ANTHONY WILLIAMS TIPS FOR TYPE 2 DIABETES AND HYPOGLYCAEMIA (PART 1)

ANTHONY WILLIAMS TIPS FOR TYPE 2 DIABETES AND HYPOGLYCAEMIA (PART 1)

Our body's primary fuel is glucose, a sugar that provides all cells with the energy they need to function, heal, grow and thrive. Glucose keeps us moving and keeps us alive. The central nervous system, as well as every organ in the body, including the heart, work with it. Glucose is what we use to build and maintain muscles and perform vital functions such as repairing damaged tissues and cells.

When you eat food, your body breaks down the sugars in it into glucose and puts it into your bloodstream so it can reach all your cells. However, your cells do not have direct access to all the glucose. They need help from the pancreas, which is a large endocrine gland located behind the stomach. How much help your cells need depends on the combinations of foods you eat.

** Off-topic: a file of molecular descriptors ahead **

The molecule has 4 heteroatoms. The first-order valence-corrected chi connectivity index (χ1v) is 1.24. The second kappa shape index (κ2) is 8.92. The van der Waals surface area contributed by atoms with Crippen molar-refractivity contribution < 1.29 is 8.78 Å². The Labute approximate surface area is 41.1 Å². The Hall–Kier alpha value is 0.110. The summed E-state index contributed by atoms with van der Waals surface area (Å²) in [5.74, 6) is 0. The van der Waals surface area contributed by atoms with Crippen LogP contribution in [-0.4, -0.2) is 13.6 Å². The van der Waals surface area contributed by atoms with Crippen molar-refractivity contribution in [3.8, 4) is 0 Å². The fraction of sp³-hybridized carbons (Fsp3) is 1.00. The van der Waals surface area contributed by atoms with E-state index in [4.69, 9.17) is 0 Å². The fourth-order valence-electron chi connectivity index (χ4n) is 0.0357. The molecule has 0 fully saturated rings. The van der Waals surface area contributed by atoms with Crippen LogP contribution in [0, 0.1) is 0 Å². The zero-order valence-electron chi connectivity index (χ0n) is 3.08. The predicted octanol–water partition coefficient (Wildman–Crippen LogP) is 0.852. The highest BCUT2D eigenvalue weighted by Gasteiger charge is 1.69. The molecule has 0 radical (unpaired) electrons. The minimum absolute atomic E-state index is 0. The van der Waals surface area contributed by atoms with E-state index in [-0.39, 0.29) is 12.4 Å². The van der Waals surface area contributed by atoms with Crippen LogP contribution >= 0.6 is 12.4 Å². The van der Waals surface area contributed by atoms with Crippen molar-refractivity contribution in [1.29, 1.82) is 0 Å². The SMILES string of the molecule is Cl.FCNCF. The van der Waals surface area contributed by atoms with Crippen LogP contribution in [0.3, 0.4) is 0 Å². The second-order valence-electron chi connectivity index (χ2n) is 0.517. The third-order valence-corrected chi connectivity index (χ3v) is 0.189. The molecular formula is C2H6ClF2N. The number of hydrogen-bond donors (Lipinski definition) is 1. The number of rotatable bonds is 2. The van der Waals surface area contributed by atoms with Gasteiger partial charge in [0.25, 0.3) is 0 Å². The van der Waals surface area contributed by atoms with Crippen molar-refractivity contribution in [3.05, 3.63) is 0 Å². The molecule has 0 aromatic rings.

Your pancreas constantly monitors blood flow. When it detects a rise in glucose levels, it responds by producing a hormone called insulin. Insulin binds to your cells and signals them to open up and absorb glucose from the blood. In this way, insulin allows the cells to get the energy they need and ensures stable blood glucose levels.

If there's more glucose in your blood than your cells can use—for example, if you've eaten a particularly heavy meal (like pork ribs slathered in syrupy barbecue sauce; in other words, lots of fat combined with sugar)—insulin directs the extra glucose to be stored in the liver. Later, when glucose levels drop—for example, between meals or during intense physical activity—the liver will release the stored glucose to be used by your cells. This happens if the liver is strong and functioning normally.

This is usually the efficient system for optimal glucose utilization. However, it starts to go haywire if the pancreas can't produce enough insulin when it's needed. It gets confused and if some of your cells refuse to allow insulin to attach and open the cells to accept glucose because there is too much fat in the bloodstream that interferes with that process - that is the real cause of insulin resistance . Another element that can go wrong is if the liver becomes stagnant, sluggish and dysfunctional, meaning it can no longer store glucose or release it properly.